It is not all doom and gloom in the Bitcoin banking sector. The battle for control of your global finances is going to be a long war that the establishment will not lose easily. It could be 5-10 years before mega banks like JP Morgan or Deutsche Bank integrate Bitcoin, but the smaller players that are truly independent can seize the opportunity, and the rewards, for early adoption, just like a Bitcoin investor 4-5 years ago did. There have been some minor victories.
Ripple Labs has recently signed a deal with two U.S. banks to use their open-source payment protocol, allowing for instant international Bitcoin transfers. And The Bank of England, perhaps the world’s greatest banking institution, spent significant space in their Quarterly singing the praises of Bitcoin and what it could do for financial business going forward. This can only be seen as an endorsement, one of many major ones over the past year.
The most important development with regard to banking was made this summer by Circle in the creation of Bitcoin’s first Bitcoin currency-based bank. Bitcoin advocates need to see the forest through the trees. Traditional banking is made for traditional currencies. There is nothing traditional about Bitcoin. if you want to have the infrastructure the establishment has, made it yourself. All banks started somewhere. At least the Bitcoin community has many successful blueprints to choose from, be it stock exchanges, banking cartels, or the Internet itself.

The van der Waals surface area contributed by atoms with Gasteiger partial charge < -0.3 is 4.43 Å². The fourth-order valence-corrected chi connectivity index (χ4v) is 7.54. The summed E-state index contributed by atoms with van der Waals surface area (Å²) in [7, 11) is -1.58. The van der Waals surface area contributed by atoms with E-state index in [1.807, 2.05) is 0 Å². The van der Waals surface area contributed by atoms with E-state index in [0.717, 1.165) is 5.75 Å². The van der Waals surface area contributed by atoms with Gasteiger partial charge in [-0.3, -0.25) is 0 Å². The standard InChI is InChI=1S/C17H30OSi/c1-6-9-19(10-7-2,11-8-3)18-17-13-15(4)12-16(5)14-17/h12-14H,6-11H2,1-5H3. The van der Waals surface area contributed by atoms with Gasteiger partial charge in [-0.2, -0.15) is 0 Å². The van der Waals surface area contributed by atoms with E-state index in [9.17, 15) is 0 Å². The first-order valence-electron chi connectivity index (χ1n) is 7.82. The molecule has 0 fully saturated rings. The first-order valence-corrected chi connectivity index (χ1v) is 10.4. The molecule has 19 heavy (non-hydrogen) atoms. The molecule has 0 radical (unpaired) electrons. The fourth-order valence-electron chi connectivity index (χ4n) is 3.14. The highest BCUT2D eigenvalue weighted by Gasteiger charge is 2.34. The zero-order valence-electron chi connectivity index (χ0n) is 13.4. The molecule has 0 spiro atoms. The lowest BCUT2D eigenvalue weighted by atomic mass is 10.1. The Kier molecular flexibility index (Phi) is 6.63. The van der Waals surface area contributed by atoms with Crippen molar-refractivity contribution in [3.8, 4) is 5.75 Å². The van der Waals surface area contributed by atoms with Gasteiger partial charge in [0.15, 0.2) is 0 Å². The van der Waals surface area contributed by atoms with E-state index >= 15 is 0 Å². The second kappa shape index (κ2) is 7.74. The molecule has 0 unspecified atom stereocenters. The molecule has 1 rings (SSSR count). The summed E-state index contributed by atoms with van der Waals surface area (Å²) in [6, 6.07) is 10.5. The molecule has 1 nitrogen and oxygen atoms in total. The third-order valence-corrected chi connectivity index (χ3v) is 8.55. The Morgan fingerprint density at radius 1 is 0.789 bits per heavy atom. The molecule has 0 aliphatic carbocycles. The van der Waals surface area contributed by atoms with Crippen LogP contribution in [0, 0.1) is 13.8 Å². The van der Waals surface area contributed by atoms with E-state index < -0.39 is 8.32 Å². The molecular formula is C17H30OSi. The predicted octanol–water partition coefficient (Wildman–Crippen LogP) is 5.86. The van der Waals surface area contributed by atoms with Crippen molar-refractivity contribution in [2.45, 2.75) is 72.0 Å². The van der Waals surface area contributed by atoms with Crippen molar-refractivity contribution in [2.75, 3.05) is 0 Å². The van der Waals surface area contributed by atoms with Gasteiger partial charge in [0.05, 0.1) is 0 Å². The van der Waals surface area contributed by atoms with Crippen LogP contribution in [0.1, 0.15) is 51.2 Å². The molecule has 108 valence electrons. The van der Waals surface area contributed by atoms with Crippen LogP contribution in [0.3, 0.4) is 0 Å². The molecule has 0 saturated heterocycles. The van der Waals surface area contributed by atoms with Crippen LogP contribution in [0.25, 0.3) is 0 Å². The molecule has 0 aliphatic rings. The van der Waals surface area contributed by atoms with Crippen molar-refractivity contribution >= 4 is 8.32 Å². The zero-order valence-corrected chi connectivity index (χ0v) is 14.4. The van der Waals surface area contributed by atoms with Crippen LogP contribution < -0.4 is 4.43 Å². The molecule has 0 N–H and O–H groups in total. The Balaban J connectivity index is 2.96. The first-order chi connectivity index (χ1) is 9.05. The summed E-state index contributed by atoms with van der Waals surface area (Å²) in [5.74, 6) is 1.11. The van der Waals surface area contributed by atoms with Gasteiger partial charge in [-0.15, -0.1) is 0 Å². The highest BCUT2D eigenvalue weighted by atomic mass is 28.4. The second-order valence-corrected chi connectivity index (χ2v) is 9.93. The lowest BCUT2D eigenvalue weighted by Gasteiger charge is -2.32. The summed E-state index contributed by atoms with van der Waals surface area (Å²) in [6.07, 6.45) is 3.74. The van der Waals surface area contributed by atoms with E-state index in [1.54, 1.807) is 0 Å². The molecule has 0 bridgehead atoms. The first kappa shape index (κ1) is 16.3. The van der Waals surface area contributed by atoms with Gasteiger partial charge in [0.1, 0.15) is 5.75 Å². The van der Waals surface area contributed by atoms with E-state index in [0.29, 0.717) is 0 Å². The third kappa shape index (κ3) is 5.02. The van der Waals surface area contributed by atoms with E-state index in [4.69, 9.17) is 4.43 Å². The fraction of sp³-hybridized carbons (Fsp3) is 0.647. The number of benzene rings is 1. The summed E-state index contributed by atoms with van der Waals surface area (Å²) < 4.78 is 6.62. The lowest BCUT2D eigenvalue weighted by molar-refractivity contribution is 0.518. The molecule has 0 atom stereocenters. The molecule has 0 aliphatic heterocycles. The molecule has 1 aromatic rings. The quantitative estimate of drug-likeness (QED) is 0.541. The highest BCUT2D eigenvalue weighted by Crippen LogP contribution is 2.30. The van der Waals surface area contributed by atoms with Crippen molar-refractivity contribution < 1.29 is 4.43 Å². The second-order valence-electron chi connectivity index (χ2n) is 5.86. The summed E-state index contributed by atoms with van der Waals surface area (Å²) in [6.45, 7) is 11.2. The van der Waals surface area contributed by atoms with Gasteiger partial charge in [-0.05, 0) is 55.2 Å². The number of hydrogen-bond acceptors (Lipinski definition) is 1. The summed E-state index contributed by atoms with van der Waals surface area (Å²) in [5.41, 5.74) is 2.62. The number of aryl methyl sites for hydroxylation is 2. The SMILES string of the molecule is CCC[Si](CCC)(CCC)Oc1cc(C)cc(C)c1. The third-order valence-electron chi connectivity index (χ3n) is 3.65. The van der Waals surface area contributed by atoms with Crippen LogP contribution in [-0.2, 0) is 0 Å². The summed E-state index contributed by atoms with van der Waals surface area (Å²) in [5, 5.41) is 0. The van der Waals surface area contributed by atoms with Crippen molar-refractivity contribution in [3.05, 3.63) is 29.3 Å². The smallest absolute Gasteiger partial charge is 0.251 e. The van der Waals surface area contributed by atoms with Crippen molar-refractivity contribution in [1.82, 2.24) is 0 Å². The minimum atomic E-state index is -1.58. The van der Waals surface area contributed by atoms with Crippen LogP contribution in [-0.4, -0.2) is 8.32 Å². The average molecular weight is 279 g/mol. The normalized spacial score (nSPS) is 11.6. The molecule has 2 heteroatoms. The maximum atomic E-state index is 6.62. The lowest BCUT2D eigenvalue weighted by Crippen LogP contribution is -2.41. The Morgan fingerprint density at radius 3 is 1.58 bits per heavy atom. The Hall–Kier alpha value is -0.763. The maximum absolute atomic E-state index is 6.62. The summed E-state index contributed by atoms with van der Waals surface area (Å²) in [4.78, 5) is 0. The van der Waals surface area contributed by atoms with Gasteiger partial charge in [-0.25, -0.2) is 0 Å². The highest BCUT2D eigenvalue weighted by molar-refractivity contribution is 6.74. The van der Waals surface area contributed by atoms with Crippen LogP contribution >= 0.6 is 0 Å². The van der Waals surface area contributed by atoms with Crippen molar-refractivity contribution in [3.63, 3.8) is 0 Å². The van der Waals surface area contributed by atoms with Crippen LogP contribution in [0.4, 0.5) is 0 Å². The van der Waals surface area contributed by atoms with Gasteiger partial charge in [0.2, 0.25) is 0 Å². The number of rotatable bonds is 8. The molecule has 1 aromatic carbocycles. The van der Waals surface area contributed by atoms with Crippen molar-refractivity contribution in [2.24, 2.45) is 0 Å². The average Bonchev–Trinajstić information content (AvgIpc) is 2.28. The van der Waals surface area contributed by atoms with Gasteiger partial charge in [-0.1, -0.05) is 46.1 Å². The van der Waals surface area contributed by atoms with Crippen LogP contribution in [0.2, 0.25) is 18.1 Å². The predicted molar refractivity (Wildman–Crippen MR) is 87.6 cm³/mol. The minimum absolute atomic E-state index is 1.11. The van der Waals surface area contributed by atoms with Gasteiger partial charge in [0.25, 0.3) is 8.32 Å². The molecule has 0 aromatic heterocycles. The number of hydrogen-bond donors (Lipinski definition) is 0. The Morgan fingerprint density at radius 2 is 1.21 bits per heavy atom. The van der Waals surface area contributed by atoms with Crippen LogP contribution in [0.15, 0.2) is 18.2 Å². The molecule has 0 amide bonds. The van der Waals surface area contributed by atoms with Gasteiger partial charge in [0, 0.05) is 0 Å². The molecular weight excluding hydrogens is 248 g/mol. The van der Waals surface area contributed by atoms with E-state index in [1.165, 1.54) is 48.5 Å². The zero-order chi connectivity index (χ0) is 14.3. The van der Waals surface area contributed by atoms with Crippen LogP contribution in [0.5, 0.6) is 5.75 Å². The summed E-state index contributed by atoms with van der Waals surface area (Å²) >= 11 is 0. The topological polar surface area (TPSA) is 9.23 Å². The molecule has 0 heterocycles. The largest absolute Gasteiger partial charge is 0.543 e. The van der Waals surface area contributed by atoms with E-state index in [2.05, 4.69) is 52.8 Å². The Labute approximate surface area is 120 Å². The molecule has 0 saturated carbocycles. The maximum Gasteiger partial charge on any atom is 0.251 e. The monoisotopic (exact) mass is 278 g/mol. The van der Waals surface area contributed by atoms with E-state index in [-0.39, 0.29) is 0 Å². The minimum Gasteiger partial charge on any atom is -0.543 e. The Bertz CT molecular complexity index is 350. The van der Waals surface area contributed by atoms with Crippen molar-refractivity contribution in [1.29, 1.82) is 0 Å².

The moral of the story is that we should learn from history, and take advantage of Bitcoin’s early developmental state to build Bitcoin into exactly what we want it to be. Don’t wait for mainstream approval. Create your own stream, and watch it grow over time. If your bank doesn’t accept Bitcoin, make one, or invest in one, that does. Bitcoin is designed to make its own community and ecosystem, not to be accepted by the decaying one. See the disdain of the establishment as a badge of honor, and a passing of the torch. Their inability to control it highlights your freedom to create new ventures with it. Their fear of Bitcoin is to your advantage, in the long run. Don’t count on traditional banks when you can replace them.
Do you want you bank handling your bitcoins anyway? Do you trust your bank is not reporting your transactions/finances/balances to a government authority? Is that what you want? Another way to be tracked, taxed, and diluted? As a former banker on Wall Street myself, I would suggest that you don’t look at banks as allies, but find a better way to handle money in the Bitcoin ecosystem. The bail-outs, the bail-ins, the Fractional Reserve Banking practices, and the too-big-to-fail policies should be reason enough to invest in a more ethical way to manage money. I was on the inside, and now I sit on the outside of the system for a reason.
Traditional banks will work with Bitcoin, or will get replaced by Bitcoin, just like Blockbuster was replaced by Netflix. It’s their choice to make. And yours.
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Last modified: October 28, 2014 17:11 UTC